This should cover most questions about sliders.

So you can't bash a pair of sliders because they didn't hold up because you might have had so much energy on the slider because the slider met the pavement first and if it didn't blow apart then it might have damaged your frame. You also can't say they are the best because they saved your ass in a crash. They are designed to save most people in most crashes, but with every crash different you might be in one of those categories where no frame slider would save your bike or just that type wouldn't. Depending on a crash the best frame slider in the world could be the worst for the crash and yet another crash could make the worst slider in the world the very best one for that crash.

Ride safe guys
 

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Senior Member
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That's a GREAT write-up! (sticky?)

I have the Woodcraft frame sliders (available from Motomummy ^). I like that the pucks screw onto the bolts from the side so that in the event of a crash a gnarled puck wont stop you from getting the thing off. I also like that the puck is mostly solid instead of having that hole in the middle for the bolt. I have not wrecked with them yet *here's hoping I never do*.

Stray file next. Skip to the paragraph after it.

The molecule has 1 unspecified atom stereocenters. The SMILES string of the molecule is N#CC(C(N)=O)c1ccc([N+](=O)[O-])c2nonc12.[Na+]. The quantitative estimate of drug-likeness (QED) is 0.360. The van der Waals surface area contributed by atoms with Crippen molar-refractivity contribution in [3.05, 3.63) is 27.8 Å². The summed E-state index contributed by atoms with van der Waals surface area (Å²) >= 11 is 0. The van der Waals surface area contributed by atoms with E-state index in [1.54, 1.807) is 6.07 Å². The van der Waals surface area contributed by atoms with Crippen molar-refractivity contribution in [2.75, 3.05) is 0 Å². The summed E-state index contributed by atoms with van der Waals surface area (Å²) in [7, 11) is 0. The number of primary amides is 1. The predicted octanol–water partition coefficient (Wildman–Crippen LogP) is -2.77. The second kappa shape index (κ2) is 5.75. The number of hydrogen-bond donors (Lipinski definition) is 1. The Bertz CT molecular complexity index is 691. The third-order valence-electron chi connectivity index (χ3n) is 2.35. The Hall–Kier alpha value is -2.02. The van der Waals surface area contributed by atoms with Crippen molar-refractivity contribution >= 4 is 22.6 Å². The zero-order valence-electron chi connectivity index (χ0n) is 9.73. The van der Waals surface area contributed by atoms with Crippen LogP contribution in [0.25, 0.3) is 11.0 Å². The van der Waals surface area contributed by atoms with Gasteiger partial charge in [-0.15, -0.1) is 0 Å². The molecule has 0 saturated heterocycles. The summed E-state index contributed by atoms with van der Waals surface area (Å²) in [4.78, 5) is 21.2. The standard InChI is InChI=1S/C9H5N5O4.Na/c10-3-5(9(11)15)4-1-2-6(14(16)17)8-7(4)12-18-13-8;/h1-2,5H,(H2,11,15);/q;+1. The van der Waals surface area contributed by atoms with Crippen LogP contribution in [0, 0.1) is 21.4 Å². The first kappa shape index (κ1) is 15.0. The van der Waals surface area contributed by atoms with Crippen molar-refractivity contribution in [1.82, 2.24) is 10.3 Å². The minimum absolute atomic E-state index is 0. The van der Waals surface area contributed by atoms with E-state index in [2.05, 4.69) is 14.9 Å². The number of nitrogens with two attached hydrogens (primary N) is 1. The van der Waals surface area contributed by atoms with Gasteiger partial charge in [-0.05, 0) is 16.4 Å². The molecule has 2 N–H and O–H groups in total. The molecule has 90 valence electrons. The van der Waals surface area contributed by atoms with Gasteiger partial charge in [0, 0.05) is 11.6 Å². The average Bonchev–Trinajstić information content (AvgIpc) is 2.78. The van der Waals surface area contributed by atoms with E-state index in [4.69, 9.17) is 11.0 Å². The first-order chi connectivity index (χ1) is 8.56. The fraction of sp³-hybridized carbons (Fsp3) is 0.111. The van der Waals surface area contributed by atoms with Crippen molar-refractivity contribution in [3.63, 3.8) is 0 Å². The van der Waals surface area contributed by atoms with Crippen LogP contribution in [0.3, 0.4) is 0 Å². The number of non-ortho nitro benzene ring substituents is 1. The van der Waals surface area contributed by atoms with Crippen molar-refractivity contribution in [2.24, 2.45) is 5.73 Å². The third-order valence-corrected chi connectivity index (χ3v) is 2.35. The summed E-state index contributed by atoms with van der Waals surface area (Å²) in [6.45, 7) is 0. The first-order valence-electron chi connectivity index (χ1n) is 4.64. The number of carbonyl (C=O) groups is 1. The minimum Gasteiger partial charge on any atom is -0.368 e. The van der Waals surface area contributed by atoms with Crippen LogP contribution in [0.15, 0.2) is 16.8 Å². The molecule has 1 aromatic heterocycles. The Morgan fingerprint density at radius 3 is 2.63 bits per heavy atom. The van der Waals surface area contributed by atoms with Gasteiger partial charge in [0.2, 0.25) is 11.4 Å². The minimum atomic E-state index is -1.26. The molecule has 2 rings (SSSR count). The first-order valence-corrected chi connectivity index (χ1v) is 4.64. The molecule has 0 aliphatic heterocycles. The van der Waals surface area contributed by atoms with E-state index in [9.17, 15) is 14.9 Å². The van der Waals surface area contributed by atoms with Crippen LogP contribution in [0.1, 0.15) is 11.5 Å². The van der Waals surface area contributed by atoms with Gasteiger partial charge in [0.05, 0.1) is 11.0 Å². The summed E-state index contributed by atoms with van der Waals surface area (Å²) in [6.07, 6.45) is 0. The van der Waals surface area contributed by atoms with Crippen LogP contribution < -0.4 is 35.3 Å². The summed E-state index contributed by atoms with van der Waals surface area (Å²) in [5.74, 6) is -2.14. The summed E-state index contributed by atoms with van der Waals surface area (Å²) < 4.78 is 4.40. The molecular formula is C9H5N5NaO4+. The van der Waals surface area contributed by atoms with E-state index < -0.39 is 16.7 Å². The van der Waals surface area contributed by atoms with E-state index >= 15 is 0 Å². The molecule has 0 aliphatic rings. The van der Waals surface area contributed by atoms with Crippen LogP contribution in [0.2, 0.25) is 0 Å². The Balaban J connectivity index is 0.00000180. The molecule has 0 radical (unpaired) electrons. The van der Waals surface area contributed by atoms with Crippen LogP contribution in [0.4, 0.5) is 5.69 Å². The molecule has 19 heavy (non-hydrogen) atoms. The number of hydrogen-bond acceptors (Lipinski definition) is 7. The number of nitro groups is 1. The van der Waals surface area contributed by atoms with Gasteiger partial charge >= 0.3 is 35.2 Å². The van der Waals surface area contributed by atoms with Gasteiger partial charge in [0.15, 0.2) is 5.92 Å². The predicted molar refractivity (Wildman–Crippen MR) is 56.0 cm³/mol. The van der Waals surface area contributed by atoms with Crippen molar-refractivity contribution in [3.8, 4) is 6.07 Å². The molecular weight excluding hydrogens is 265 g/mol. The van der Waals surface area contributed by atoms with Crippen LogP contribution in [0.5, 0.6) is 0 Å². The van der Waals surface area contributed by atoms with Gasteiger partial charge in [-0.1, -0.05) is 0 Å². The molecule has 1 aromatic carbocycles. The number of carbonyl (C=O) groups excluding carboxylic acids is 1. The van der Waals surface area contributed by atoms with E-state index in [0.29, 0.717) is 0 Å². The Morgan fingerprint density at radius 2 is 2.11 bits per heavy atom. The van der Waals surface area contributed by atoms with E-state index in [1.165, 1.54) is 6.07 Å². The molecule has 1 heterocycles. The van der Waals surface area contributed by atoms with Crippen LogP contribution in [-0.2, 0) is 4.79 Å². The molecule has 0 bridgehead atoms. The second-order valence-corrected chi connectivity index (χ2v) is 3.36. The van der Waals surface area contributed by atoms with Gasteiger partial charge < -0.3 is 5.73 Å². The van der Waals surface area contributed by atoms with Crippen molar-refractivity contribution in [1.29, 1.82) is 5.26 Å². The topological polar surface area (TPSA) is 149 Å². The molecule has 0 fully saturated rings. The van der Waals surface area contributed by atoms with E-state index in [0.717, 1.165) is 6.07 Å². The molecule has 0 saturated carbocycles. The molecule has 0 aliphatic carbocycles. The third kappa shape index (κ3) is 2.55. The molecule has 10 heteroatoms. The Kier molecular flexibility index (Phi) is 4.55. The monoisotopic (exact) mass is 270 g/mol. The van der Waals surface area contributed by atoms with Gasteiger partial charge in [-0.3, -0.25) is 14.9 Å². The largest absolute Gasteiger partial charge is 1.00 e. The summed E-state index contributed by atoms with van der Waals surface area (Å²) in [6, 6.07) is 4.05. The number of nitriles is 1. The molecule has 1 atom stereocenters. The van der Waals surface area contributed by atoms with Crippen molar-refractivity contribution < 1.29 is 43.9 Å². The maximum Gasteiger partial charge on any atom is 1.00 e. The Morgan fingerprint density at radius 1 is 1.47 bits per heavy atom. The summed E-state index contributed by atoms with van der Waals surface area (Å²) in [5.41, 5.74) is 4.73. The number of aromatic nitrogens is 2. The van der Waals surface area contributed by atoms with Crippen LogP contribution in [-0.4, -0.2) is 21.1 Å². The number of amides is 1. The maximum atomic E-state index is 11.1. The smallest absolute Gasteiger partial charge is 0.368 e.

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Discussion Starter · #3 ·
yes some of them have removeable pucks like the woodcraft and LSL ones we sell. It's great if you have a slight tip over but remember that if you fall over hard it can also be a good idea to replace the bolt and bracket if they come with a bracket.

We'll be doing more write up's
wait till you see the rearset one i'm going to start on with pics and all...
 

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Brahptimus Prime
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My whole slider bent all the way through the mount when I went down. So like Corey says, it all depends on how you hit.

Motivation USA has great reviews, but it didn't really "slide" like it should have when I hit. It basically just bent the mount downward and possibly screwed up my frame, I still haven't cut/drilled it out yet.

There are so many variables in each wreck you can't depend on the slider to save it all.
 

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Discussion Starter · #5 ·